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The Banality Of The First Evil

Sarah and John revisit their issues with Buffy's biggest bad, and wonder what might have been if Joss Whedon hadn't had 184 other plates in the air.

Unfortunately, I had to miss the recording of last week's Extra Hot Great -- and, thanks to a Time Warner Cable area outage, everything else that happened on the internet for about four hours -- so I didn't get to contribute my own fulminations to that episode's nominee for The Nonac, Buffy The Vampire Slayer's "Amends."

My esteemed colleagues covered it ably, but a couple people have asked what exactly my transatlantic phone conversations with John Ramos about the First Evil consisted of. So, I thought we'd take a stroll down mem-grrrr-y lane and try to recreate those bitter dialogues.

John, if I recall correctly, I would send you 2-3 episodes on videotape (hee! we're old), and then we'd discuss what you'd just seen on our weekly call.
Yes, that's right; thank you again after all these years for going to the trouble so I could share your pain. Your asides on the tapes were easily the best part of S7. For example, "'Lies My Parents Told Me' (like, that this show is good)."
Yes, I did try to maximize the space on those little labels. Occasionally I felt the need to editorialize on a Post-It.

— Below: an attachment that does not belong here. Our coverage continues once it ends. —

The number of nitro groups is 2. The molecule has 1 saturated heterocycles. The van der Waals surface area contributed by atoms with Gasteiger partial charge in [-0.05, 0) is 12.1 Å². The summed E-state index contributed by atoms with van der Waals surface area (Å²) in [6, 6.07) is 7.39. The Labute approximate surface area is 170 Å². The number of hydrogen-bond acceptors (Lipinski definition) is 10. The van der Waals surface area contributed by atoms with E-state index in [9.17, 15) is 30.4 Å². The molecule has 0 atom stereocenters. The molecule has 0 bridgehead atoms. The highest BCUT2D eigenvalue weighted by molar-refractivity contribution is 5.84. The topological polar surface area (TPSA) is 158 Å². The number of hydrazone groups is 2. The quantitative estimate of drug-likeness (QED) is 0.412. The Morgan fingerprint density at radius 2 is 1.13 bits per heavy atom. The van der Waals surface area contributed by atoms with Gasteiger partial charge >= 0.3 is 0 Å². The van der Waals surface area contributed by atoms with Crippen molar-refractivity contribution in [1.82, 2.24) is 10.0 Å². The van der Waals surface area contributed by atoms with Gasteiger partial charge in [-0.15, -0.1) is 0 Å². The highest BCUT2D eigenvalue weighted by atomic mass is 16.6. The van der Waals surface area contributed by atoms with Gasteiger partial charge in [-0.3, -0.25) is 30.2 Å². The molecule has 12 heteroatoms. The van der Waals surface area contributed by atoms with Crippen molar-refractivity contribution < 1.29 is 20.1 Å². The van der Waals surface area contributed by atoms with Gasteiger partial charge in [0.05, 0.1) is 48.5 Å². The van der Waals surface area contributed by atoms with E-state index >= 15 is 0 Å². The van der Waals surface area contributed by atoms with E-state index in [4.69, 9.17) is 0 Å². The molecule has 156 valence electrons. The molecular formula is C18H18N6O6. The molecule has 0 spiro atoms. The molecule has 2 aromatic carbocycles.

I don't think that episode in particular dealt with the First Evil, although I wouldn't know for sure, because thanks to your warning I never watched it. The only Buffy ep I negged on principle!
I've blocked it out entirely. I forgot Principal Wood even existed until recently.
But of course, as I mentioned on the podcast, we spent huge amounts of long-distance fees discussing the utter failure that was the First Evil. Since you didn't get to express your thoughts on the podcast (FE in the machine?), would you care to lead off the venting?
Why not? My complaint back then, if I recall correctly, had to do with Joss Whedon's stated lack of formal religious instruction. Because one problem with the First Evil, which you alluded to on in your comments, is that there isn't a First Good to balance it out. In religious stories and myths, you have to have that balance -- good vs. evil, struggle vs. resolution, seeking vs. homecoming…any story, really, but particularly in a religious tale, which because Buffy is supernatural we can classify in the same way. The ongoing tension between good and evil going back past the beginning of time is the fundament of most religions; you kind of can't get away with not having an equal and opposite force.